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  • Results 1 to 6 of 6

    Thread: Anchor Worm?

    1. #1
      fly4koi is offline Member
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      Anchor Worm?

      Today I saw a koi with a white string that's hanging off the side towards the tail, I think it's about 1.5" long, if this is anchor worm, do I need to treat the whole pond or just the fish alone?
      I found this product: Microbe-Lift Lice and Anchor Worm Treatment, or ProForm LA Lice & Anchor Worm Treatment
      Thanks in advance. This past winter has been tough and I am quite upset that I just lost yet another koi...
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      Last edited by fly4koi; 1 Week Ago at 02:44 AM.

    2. #2
      icu2's Avatar
      icu2 is offline Administrator ~ WWKC President
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      Sure does look like anchor worm to me too.
      One treatment seems to be application of a strong potassium permanganate solution on a cotton swab one at a time to
      make the parasite release it's "hook" on the fish and remove it with tweezers. You want it to release its hold to prevent breaking
      part of the body off and leaving the head in the fish creating the chance for it to get more infected. I'd dab iodine on the wound
      after removal.
      I've not used either of the meds you found but have seen the Proform LA suggested in other articles. It looks like the effective
      ingredient in either med is Diflubenzuron.
      I think I'd remove them singularly with tweezers if there aren't many and then treat the whole pond as they lay eggs and sounds
      like they will reproduce without medication to kill them.
      Some links:

      https://www.koiphen.com/forums/showt...263#post964263

      https://koiorganisationinternational...es-anchor-worm

      https://www.koiphen.com/forums/showt...ive-Discussion
      (At the end of Part 13)

      Diflubenzuron is commonly used as an insecticide for greenhouse use. This powder works well in eradicating anchor worm(Lernea)and fish lice(Argulus). One gram will treat 3000 gallons. It is quite forgiving and an overdose usually will not cause irrepairable harm. The parasites should be removed by soaking them in iodine and pulling them carefully with a tweezers. Sedating(described below)the fish will prevent uncontrolled thrashing and further damage to the fish during this process. No ill effect is noted from sedation.

      There are liquid forms (Dimilin) on the market. Follow the label directions.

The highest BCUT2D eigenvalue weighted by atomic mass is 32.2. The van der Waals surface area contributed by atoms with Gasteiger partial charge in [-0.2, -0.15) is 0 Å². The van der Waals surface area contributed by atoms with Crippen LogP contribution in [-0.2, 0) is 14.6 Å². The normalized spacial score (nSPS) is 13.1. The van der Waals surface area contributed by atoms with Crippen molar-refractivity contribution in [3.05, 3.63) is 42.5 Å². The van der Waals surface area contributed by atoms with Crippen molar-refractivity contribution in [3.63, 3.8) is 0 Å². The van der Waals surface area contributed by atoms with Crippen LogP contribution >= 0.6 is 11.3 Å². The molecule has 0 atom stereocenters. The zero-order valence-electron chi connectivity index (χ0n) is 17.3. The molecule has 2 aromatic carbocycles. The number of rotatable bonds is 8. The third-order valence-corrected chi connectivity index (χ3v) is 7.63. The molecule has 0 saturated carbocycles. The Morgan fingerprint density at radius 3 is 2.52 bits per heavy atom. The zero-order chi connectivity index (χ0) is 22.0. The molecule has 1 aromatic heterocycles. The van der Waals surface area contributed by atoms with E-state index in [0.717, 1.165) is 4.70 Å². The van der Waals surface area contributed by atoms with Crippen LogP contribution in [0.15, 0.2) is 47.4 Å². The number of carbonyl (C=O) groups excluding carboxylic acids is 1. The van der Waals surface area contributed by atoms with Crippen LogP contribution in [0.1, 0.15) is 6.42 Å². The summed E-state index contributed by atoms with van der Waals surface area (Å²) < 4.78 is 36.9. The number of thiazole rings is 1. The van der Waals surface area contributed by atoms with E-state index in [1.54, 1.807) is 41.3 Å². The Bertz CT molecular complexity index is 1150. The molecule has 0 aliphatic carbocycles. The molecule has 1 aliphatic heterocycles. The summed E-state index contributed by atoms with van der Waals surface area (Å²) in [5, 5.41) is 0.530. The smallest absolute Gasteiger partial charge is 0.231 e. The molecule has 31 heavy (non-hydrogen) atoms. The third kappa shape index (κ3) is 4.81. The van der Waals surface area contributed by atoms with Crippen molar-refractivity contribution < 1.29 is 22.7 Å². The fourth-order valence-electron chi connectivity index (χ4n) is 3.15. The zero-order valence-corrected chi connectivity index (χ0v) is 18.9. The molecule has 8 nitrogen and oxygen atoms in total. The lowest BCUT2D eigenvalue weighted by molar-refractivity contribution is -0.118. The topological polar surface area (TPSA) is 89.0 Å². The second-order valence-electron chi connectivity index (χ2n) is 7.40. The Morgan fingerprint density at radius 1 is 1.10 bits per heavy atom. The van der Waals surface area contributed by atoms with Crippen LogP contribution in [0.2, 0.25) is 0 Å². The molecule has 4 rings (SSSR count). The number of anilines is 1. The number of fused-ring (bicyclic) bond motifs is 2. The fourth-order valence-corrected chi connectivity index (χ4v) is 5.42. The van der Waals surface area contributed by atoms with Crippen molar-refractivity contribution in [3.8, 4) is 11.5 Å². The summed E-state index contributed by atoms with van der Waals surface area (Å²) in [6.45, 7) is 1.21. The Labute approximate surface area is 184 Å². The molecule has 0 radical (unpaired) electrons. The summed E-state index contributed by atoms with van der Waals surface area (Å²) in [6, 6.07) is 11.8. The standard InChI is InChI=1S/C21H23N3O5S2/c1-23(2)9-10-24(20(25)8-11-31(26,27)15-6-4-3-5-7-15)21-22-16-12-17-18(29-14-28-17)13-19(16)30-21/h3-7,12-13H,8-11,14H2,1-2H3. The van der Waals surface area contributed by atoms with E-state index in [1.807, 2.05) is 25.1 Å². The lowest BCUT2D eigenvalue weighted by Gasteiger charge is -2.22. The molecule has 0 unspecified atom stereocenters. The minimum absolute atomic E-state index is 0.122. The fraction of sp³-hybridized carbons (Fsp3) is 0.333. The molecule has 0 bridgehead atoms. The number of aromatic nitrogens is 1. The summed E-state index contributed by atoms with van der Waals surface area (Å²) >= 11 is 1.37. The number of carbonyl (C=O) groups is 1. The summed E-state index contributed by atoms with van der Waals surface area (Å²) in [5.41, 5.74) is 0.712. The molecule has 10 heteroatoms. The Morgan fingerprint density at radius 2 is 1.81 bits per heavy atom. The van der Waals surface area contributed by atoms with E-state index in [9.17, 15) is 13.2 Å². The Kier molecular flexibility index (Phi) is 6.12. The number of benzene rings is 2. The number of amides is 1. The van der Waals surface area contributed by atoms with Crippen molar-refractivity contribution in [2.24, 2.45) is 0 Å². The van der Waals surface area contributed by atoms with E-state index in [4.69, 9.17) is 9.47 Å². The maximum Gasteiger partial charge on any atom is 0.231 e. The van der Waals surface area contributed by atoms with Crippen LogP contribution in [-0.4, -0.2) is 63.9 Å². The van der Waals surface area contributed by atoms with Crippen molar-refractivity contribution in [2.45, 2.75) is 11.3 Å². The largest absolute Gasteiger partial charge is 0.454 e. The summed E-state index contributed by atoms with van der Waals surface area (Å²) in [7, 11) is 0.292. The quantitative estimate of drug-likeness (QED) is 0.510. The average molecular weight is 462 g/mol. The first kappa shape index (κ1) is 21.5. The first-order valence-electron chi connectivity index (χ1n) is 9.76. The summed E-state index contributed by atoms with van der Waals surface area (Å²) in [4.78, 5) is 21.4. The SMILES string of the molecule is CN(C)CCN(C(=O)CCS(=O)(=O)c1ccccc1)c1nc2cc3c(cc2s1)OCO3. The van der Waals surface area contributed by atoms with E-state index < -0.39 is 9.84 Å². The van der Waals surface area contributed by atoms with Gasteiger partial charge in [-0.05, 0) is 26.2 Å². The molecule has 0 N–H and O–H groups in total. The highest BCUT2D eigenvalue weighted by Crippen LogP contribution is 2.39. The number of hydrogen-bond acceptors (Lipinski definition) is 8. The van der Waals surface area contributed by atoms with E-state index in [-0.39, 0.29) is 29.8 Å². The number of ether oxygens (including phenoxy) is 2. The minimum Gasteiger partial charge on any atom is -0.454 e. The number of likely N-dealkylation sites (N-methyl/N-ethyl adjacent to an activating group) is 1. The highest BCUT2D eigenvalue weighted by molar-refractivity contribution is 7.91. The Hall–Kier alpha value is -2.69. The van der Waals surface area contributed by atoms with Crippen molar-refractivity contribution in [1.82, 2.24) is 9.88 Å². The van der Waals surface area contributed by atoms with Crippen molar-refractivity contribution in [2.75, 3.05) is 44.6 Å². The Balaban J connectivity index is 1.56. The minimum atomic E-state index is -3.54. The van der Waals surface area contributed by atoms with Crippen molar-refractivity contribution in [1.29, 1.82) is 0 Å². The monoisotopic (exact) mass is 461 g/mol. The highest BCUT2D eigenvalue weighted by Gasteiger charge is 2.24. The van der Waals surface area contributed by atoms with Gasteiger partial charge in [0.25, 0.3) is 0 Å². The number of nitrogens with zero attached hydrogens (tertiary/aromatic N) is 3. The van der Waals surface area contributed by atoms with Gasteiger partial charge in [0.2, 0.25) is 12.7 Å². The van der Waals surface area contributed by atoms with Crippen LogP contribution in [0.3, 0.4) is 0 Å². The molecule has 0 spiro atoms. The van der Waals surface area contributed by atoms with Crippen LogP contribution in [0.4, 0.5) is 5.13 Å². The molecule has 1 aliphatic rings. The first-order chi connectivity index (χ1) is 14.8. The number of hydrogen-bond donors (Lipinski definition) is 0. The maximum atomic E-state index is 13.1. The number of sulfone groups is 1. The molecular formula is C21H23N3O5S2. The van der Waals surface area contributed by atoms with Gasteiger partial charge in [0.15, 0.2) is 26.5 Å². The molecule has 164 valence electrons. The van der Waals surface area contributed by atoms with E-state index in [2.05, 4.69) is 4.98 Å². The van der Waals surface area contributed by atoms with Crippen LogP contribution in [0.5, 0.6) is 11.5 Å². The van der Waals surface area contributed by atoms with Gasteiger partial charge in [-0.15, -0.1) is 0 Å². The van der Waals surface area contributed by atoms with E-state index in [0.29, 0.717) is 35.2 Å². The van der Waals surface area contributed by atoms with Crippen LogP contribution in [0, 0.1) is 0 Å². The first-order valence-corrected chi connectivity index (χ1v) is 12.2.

I thought they stopped making Dimilin but I found some on Amazon. My old bottle instructs to dose and then redose to kill
      hatchlings 3-5 days after the first.
      https://www.amazon.com/Dimilin-X-Gol.../dp/B01IWEPKAU
      --Steve
      ..WWKC Treasurer


    3. #3
      fly4koi is offline Member
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      Thank you, ordered the Dimilin.
      I think my water is generally cold enough (60F) so that most of the larvae don't make it into adult stage which explains why I haven't seen an huge infestation.

      Do you think the mirror kois are more prune to diseases because of the lack of scales?

    4. #4
      icu2's Avatar
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      No idea if scaleless koi are more prone to anchor worms than scaled. Maybe someone else knows?

      Western WA is suppose to warm up quick in the next few days. My bottle shows it only takes a teaspoon per 500 gallons and
      my 8 oz. bottle would treat 25,000 gallons. I think you'll have plenty if you got that one on Amazon (1/2 gallon).
      --Steve
      ..WWKC Treasurer


    5. #5
      fly4koi is offline Member
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      Yes, it'll be very warm this weekend, but my pond is in the shade so maybe it'll get to low 60F only.

    6. #6
      kdh is offline Senior Member
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      Quote Originally Posted by fly4koi View Post
      Thank you, ordered the Dimilin.
      I think my water is generally cold enough (60F) so that most of the larvae don't make it into adult stage which explains why I haven't seen an huge infestation.

      Do you think the mirror kois are more prune to diseases because of the lack of scales?
      just the opposite

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